Advanced Dungeons & Dragons (Community)
|"Advanced Dungeons & Dragons"|
|Episode no.||Season 2|
|Directed by||Joe Russo|
|Written by||Andrew Guest|
|Original air date||February 3, 2011|
"Advanced Dungeons & Dragons" is the fourteenth episode of the second season of the American comedy television series Community and the thirty-ninth episode overall. It was originally broadcast on February 3, 2011, on NBC. It was written by Andrew Guest and directed by Joe Russo. In the episode, the study group plays a game of Dungeons & Dragons to cheer up a fellow student nicknamed "Fat Neil" (Charley Koontz) after he becomes depressed. However, when Pierce (Chevy Chase) learns he was not invited, he begins working against the rest of the group.
The episode draws inspiration from the Dungeons & Dragons games played by creator Dan Harmon when growing up. Harmon came up with the basic premise but allowed the other writers to build a story around it. Having never played Dungeons & Dragons, Guest studied the game with fellow writers and relied on Harmon's experience when writing the script. Filming was relatively easy and inexpensive, with few sets and minimal effects required. However, network and studio executives were not very supportive of the episode, to Harmon's frustration.
"Advanced Dungeons & Dragons" was seen by 4.37 million viewers in its original broadcast. It received positive reviews from critics for its humor and use of its ensemble, though some criticized its portrayal of Pierce. The episode has frequently been listed among the show's best episodes and led to a sequel, "Advanced Advanced Dungeons & Dragons". In June 2020, the episode was removed from Netflix and Hulu due to scenes with Chang (Ken Jeong) in makeup resembling blackface.
Neil (Charley Koontz) is depressed after perpetually being mocked and called "Fat Neil". Since Neil enjoys Dungeons & Dragons, Jeff (Joel McHale) feigns interest in it and organizes a game with the study group. Pierce (Chevy Chase) is not invited, as the others worry he would offend Neil. Abed (Danny Pudi) serves as dungeon master and explains that the goal is to defeat the dragon Draconis. He provides pre-made characters for the study group while Neil plays as his own character, Duquesne. The group is inexperienced and struggles initially, but Duquesne easily defeats several goblins with his sword, impressing the others.
Pierce arrives, angry he was not invited. He demands to join, so Abed creates a new character, "Pierce". While the others ignore "Pierce" in the game, Neil has Duquesne provide "Pierce" a cloak. Pierce responds by stealing Duquesne's sword, killing Chang's (Ken Jeong) character, and fleeing. Jeff takes Pierce outside to explain the situation, but Pierce refuses to listen. Since they are now working against each other, Abed takes Pierce to a supply closet to play separated from the group. From there, Pierce obtains a copy of the adventure the group is playing and discovers an amulet to control Draconis.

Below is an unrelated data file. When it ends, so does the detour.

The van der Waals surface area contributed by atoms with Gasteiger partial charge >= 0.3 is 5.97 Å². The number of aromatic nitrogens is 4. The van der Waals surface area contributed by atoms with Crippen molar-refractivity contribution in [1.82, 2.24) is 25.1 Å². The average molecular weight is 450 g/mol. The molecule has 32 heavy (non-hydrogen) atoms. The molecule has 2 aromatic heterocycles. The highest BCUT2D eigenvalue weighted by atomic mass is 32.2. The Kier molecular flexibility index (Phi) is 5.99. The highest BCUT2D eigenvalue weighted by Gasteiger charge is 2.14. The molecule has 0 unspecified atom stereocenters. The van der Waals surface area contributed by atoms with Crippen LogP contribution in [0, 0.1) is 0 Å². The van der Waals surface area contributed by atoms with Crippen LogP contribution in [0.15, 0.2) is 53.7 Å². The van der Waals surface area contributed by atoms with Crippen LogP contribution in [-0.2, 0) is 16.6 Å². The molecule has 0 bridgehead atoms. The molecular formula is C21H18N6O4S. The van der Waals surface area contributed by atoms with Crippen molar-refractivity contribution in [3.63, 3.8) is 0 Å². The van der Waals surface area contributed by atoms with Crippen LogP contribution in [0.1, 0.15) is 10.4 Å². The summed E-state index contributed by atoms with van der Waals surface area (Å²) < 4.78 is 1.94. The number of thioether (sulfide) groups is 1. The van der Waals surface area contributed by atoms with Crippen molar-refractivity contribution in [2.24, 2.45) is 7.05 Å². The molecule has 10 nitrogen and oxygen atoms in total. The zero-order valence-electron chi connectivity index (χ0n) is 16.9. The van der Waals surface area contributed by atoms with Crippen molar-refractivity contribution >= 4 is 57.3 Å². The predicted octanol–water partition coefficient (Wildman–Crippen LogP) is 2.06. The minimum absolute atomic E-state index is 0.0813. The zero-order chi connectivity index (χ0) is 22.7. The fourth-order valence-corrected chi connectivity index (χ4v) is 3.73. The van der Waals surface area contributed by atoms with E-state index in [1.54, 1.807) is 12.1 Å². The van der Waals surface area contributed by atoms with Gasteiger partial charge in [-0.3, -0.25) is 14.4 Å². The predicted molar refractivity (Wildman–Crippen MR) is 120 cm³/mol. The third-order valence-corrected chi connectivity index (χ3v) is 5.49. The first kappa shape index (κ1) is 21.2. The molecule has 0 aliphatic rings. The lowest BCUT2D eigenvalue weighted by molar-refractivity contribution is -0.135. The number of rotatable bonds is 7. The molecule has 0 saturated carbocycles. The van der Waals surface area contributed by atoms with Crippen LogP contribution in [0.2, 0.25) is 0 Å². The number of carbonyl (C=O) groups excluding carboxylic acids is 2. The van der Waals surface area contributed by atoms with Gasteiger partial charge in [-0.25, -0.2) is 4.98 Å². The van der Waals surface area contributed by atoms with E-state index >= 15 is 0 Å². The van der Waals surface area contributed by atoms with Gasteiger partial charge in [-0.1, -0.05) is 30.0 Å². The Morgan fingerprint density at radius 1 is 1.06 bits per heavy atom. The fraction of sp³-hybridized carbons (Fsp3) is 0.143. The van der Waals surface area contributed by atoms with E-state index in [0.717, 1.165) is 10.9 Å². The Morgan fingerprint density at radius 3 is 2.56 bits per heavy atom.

The group, now intent on chasing "Pierce" despite Neil's reluctance, travels to a nearby town to acquire pegasi. Abed returns with Pierce. As the adventurers fly over a forest clearing, they are able to retrieve Duquesne's sword, but "Pierce" arrives and uses Draconis's powers to freeze time. Pierce has his character transform Duquesne into an overweight person, just like Neil. When Jeff protests, Pierce reveals that Jeff coined the name "Fat Neil" in the first place. The group admonishes Jeff while Pierce savors his triumph.
Despite being frozen, Neil uses his turn to show pity for Pierce. The rest of the group follows suit. Infuriated by the inactivity, Pierce unfreezes time. This gives Neil an action, which he uses to destroy "Pierce's" amulet with Duquesne's sword. Without the controlling amulet, Draconis eats "Pierce" and thanks the adventurers by giving them his hoard of treasure. As the rest of the group celebrates and departs, a happier Neil tells Pierce that he enjoyed the game and hopes they can play again.
The inspiration for the episode came from series creator Dan Harmon, who had played Dungeons & Dragons growing up. Harmon sought to build an episode around the game while also allowing the game to fade into the background as the story unfolded, instead of allowing the conceit to simply be that Dungeons & Dragons is a "nerdy game". According to episode writer Andrew Guest, Harmon had first discussed the idea during pre-production for Community's second season. He laid out the basic pitch for the episode – that the study group would spend the full episode playing Dungeons & Dragons – and allowed the other writers to develop a meaningful story. Harmon also provided the writers with a milk crate filled with the Dungeons & Dragons books from his childhood for reference. He credited the idea of the group helping a stranger to the other writers, likening the idea to Saving Private Ryan. The writers also created other concepts for the group's response to Pierce, including one in which Pierce would seal the other characters inside a cube and the rest of the group would start a new game in there, but this was later simplified to the others feeling sorry for Pierce.